As we moved from room to room we felt as if we were exploring the narratives of different stories; each room seemed to follow its own theme (portraits, landscapes, women in art, etc.) The layout of the paintings, the room’s architectural design, and even the sparse gallery coloring and furnishings are carefully designed to give the artworks context beyond the subject matter. Each painting is a self-contained actor, yet the paintings sharing gallery space are a dependent network that connect to both the theme of each room and to the mission of the museum as a whole: to showcase the national identity of the country ( Latour, 5).

Although we can appreciate the National Gallery of Art in itself as well as the inspiring artworks it houses, the readings from this week detailing the history and many functions of a museum serve to deepen our appreciation of Morse’s painting and its museum home. Perhaps the most important parallel we drew between Morse’s House of Representatives and the readings was a quote from the McClellan reading. McClellan ventured to suggest that one functithe_house_of_representatives_by_samuel_f-_b-_morse_1822-1823_-_corcoran_gallery_of_art_-_dsc01099-2on of museums was to serve as “oases of beauty and calm in a hectic and rapidly changing world” (pg. 10). Coincidently, Morse designed his painting to reflect a fictional scene from a realistic gathering: a House of Representatives meeting. “At a time when the House was often raucous and factional….Morse presented instead a tranquil and relatively uneventful scene” (NGA website).

In addition, Morse’s subject matter mirrors McClellan’s mission of museums as a respite from society. The subject matter depicts a man in the center who is changing the lights in the chandelier while other members of the meeting talk with each other around the edges of the canvas, waiting for their meeting to resume. Whereas the museum is a respite from society, Morse depicts a respite from the meeting. Perhaps Morse was utilizing his medium of oil on canvas to offer viewers his attempt at an ‘oasis.’ In this instance, both McClellan and Morse suggest that art/museums offer some degree of respite from reality.  

Another way in which this week’s readings broadened our appreciation for the National Gallery of Art was the way in which the museum acted as the interface for the artwork it displays. For instance, when we initially entered the museum, the awesome architecture and grandeur of the rotunda suggested an atmosphere is sublime artistic ability. In this way, the architecture and rotunda of the National Gallery foreshadowed the artwork we were about to view. This feeling epitomizes the Gallery’s mission statement, which states the goal of the museum as presenting art “at the highest possible museum and scholarly standards.” (NGA website). In our case, the museum greeted us with the highest architectural standards of grandeur.dsc08154-2

In addition, the neoclassical style of the gallery space paralleled the seriousness of the painted subject matter which hangs within the gallery rooms. This is exemplified in the pediment arches in the dsc08150-2gallery and the heavy, gold gilded frame encasing Morse’s House of Representatives. Both of these neoclassical attributes act as interfaces, offering the viewer a framework for which to enjoy the art.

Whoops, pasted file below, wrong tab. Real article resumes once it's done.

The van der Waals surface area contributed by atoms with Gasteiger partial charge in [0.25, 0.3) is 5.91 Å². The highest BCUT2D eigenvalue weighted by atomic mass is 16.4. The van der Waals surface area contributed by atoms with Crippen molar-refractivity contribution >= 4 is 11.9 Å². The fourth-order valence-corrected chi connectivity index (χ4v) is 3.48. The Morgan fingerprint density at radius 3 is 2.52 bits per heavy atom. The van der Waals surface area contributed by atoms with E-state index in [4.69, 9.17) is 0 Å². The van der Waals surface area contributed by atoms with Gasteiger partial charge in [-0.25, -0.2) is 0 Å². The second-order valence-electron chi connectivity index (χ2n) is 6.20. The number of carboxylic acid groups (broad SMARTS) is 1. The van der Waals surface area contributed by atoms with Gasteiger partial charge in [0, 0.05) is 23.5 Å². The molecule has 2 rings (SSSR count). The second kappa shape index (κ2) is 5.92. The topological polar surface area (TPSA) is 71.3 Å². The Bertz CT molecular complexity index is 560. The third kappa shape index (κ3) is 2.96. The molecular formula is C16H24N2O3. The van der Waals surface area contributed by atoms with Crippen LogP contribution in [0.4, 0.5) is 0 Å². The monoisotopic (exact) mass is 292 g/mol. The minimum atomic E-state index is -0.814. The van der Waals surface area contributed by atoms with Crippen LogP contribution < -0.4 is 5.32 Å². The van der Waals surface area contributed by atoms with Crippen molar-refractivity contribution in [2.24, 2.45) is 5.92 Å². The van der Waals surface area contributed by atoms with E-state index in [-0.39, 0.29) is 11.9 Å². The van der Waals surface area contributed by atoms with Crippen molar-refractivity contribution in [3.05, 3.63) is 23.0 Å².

Similarly, the physical museum acts as an interface to the art itself in the way in which each exhibit was curated and displayed. For instance, the National Gallery offers each piece of art equal viewing opportunity in terms of lighting and spatial layout. Unlike Morse’s Gallery of the Louvre, the National Gallery hangs all its paintings at optimal viewing level (average eye level) and with equal overhead lighting. In his Gallery of the Louvre painting, Morse depicts several masterpieces in a lightless room cluttering the walls, likening them to nothing more than wallpaper (O’Doherty, 16). Author Brian O’Doherty refers to these high and low locations as “unprivileged areas” (16), which juxtaposes the fame of some of the paintings hanging in these areas (pieces by DaVinci, Van Dyck, Rubens, etc.). If these paintings were famous enough for Morse to study and recreate in his own painting, why didn’t he give them more space in which to be appreciated? There agallery-of-the-louvrelso appear to be several painted canvases sitting on the floor of Morse’s gallery piece, garnering even less viewer attention.

Finally, we understand Morse’s House of Representatives to be an interface in and of itself. The genre of history painting offers viewers a glimpse into the rich history of America. Morse’s painting, despite its inaccurate tranquil atmosphere, is indicative of American history similar to the way in which the American artworks in the National Gallery act as multiple interfaces to America’s past.



Alexander, Edward P. & Mary. Museums in Motion: An Introduction to the History and Functions of Museums, Second Edition (Mountain Creek, CA; London, UK: Altamira Press, 2007).

Latour, Bruno. “Networks, Societies, Spheres: Reflections of an Actor-Network Theorist,” International Journal of Communication 5 (2011), 796–810.

McClellan, Andrew.  The Art Museum from Boullée to Bilbao. Berkeley, CA: University of California Press, 2008.

Morse, Samuel Finley Breese, The House of Representatives. Oil on canvas, 1822-1823. National Gallery of Art, Washington, DC, U.S.A.

Morse, Samuel Finley Breese, Gallery of the Louvre. Oil on canvas, 1831-1833. Terra Foundation for American Art, Chicago, IL, U.S.A.

O’Doherty, Brian. Inside the White Cube: The Ideology of the Gallery Space. Berkeley, CA: Univ. of California Press, 1986. Selections: Chapter 1.

Seattle Art Museum. “Samuel F.B. Morse’s Gallery of the Louvre,” 2016. Interactive site.

*All images from class trip credited Wanyu Zhang.